NY radio station joins Lighthouse Relay sonic-art project

Image courtesy of Jonathan Wright and Lighthouse Relay.

Image courtesy of Jonathan Wright and Lighthouse Relay.

CATSKILL, N.Y. –Britain’s Lighthouse Relay project will take radio back to the future on Jan. 7 as a group of international artists collaborates in a conceptual work of art to be heard ’round the world. A New York radio station, free103point9 (WGCX 90.7) has joined the broadcasters taking part in the experimental transmission that was spawned as part of the arts festival offshoot known as Folkestone Fringe.

In the special Jan. 7 broadcast selection, which can heard between 10 and 10:30 a.m. Eastern Time, short works by 14 artists will respond to Guglielmo Marconi’s pioneering experiments with radio transmission in Dungeness and at the South Foreland Lighthouse on the southeastern coast of Kent, England.

The Lighthouse Relay project celebrates the significant contribution to both saving seafarers’ lives and the development of global communication systems that lighthouses have used throughout history. The importance of lighthouses to coastal regions is, in part, due to that history but also due to the emotional response their architectural prominence creates. As well-known landmarks, their austere beauty combines with the practicality of their signals and light to produce a recognized worldwide phenomenon. Many existing lighthouses originated as ancient beacon sites, reflecting the innate human desire to communicate.

In 2011, Folkestone Fringe invited more than 40 artists to create site-specific sound and visual works for more than 20 lighthouse sites around the UK and in Europe, Asia, South America and the Antipodes. Each artist began by creating a sonic artwork in response to a lighthouse of their choice, with an accompanying visual component. The artists were also commissioned to collaborate on the Lighthouse Relay – the creation of a set of transitional sound pieces via the exchange of site- or concept-related sound samples, that were developed as the work moved from one lighthouse site to the next.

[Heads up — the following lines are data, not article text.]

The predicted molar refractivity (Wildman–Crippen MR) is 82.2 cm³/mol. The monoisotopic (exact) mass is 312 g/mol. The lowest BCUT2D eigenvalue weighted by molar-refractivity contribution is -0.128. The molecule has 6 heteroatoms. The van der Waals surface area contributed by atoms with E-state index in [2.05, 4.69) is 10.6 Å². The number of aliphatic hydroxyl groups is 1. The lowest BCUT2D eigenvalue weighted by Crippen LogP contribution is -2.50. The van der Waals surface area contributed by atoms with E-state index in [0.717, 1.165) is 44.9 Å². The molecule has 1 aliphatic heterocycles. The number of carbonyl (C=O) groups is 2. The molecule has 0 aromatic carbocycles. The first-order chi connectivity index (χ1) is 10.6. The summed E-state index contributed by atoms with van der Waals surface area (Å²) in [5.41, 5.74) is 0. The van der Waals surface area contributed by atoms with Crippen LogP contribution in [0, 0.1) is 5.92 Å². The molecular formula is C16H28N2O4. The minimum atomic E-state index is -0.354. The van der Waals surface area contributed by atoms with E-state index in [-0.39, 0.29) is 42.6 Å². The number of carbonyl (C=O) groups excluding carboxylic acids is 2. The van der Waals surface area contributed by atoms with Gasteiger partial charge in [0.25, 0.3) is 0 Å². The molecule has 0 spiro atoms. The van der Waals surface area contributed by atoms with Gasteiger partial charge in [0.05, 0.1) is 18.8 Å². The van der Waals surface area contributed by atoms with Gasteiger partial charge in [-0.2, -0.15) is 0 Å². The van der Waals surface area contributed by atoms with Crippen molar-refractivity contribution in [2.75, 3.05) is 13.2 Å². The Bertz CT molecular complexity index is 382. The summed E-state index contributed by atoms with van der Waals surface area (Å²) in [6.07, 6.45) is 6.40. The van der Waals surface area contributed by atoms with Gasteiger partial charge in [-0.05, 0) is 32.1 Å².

Award-winning British artist Jonathan Wright explained how the various sound components are meshed to create a fluid, cohesive transmission: “At each location, a sound recording is made. The sound is then passed on to the next artist, who adds, distorts or morphs the sound with his or her own input. Eventually, the relay comes full circle, and the first artist receives a sound work that is the culmination of all of the interventions – a kind of ‘sound cloud.’”

Wright said works have included the insertion of Morse Code, foghorns, ringing bells and even people drumming on the walls of the lighthouse to create music.

“We are all very pleased and excited that WGCX 90.7 has agreed to collaborate with the Lighthouse Relay in transmitting our radiophonic works,” Wright said. “This represents a fantastic outcome for the Relay as it makes a trip across the Atlantic akin to that made by Marconi’s original transmissions, which were the actual inspiration for the Relay.”

WGCX 90.7 / free103point9 is a New York State-based nonprofit arts organization. It provides a unique and remarkable platform for artists experimenting in the genre of “transmission arts.”

To learn more about the visual elements in the relay, log on to: http://www.folkestonefringe.com/2011/lighthouserelay.html

View Jonathan Wright’s trailblazing art projects online at www.jonathanhwright.com

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Image courtesy of Jonathan Wright and Lighthouse Relay.

Image courtesy of Jonathan Wright and Lighthouse Relay.